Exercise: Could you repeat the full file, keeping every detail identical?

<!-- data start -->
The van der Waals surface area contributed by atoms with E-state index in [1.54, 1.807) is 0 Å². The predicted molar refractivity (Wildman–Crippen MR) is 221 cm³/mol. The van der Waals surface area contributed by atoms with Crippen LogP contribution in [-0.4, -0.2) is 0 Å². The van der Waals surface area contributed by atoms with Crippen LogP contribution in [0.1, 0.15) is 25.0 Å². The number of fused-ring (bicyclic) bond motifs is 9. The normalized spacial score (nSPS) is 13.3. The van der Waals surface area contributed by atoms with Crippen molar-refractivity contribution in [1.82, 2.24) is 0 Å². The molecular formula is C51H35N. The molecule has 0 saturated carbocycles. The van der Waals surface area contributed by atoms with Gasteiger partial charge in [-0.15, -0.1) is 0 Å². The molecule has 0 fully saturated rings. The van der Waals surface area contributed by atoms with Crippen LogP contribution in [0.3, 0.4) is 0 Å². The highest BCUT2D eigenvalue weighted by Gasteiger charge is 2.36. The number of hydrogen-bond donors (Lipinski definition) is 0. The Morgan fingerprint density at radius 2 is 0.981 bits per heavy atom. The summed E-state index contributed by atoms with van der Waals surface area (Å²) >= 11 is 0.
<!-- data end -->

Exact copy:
The van der Waals surface area contributed by atoms with E-state index in [1.54, 1.807) is 0 Å². The predicted molar refractivity (Wildman–Crippen MR) is 221 cm³/mol. The van der Waals surface area contributed by atoms with Crippen LogP contribution in [-0.4, -0.2) is 0 Å². The van der Waals surface area contributed by atoms with Crippen LogP contribution in [0.1, 0.15) is 25.0 Å². The number of fused-ring (bicyclic) bond motifs is 9. The normalized spacial score (nSPS) is 13.3. The van der Waals surface area contributed by atoms with Crippen molar-refractivity contribution in [1.82, 2.24) is 0 Å². The molecular formula is C51H35N. The molecule has 0 saturated carbocycles. The van der Waals surface area contributed by atoms with Gasteiger partial charge in [-0.15, -0.1) is 0 Å². The molecule has 0 fully saturated rings. The van der Waals surface area contributed by atoms with Crippen LogP contribution in [0.3, 0.4) is 0 Å². The highest BCUT2D eigenvalue weighted by Gasteiger charge is 2.36. The number of hydrogen-bond donors (Lipinski definition) is 0. The Morgan fingerprint density at radius 2 is 0.981 bits per heavy atom. The summed E-state index contributed by atoms with van der Waals surface area (Å²) >= 11 is 0.